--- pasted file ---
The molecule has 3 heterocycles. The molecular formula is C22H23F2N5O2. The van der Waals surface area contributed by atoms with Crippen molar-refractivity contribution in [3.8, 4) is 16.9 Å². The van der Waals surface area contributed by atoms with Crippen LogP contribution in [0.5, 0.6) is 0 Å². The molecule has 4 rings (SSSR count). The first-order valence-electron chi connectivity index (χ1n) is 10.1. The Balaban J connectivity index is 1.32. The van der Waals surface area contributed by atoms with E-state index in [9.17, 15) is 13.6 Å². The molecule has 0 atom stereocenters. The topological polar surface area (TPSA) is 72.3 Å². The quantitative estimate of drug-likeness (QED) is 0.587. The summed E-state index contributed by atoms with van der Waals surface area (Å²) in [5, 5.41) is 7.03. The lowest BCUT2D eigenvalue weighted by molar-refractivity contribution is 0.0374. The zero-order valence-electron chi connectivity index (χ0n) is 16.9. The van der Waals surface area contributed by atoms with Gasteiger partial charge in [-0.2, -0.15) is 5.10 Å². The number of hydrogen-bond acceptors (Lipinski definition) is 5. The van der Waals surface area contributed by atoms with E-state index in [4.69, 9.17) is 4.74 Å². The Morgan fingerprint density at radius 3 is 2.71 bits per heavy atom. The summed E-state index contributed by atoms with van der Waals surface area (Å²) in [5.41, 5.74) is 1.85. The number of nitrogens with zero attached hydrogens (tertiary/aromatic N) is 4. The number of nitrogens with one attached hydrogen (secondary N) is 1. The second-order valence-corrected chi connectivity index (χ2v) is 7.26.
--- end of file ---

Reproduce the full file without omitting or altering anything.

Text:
The molecule has 3 heterocycles. The molecular formula is C22H23F2N5O2. The van der Waals surface area contributed by atoms with Crippen molar-refractivity contribution in [3.8, 4) is 16.9 Å². The van der Waals surface area contributed by atoms with Crippen LogP contribution in [0.5, 0.6) is 0 Å². The molecule has 4 rings (SSSR count). The first-order valence-electron chi connectivity index (χ1n) is 10.1. The Balaban J connectivity index is 1.32. The van der Waals surface area contributed by atoms with E-state index in [9.17, 15) is 13.6 Å². The molecule has 0 atom stereocenters. The topological polar surface area (TPSA) is 72.3 Å². The quantitative estimate of drug-likeness (QED) is 0.587. The summed E-state index contributed by atoms with van der Waals surface area (Å²) in [5, 5.41) is 7.03. The lowest BCUT2D eigenvalue weighted by molar-refractivity contribution is 0.0374. The zero-order valence-electron chi connectivity index (χ0n) is 16.9. The van der Waals surface area contributed by atoms with Gasteiger partial charge in [-0.2, -0.15) is 5.10 Å². The number of hydrogen-bond acceptors (Lipinski definition) is 5. The van der Waals surface area contributed by atoms with E-state index in [4.69, 9.17) is 4.74 Å². The Morgan fingerprint density at radius 3 is 2.71 bits per heavy atom. The summed E-state index contributed by atoms with van der Waals surface area (Å²) in [5.41, 5.74) is 1.85. The number of nitrogens with zero attached hydrogens (tertiary/aromatic N) is 4. The number of nitrogens with one attached hydrogen (secondary N) is 1. The second-order valence-corrected chi connectivity index (χ2v) is 7.26.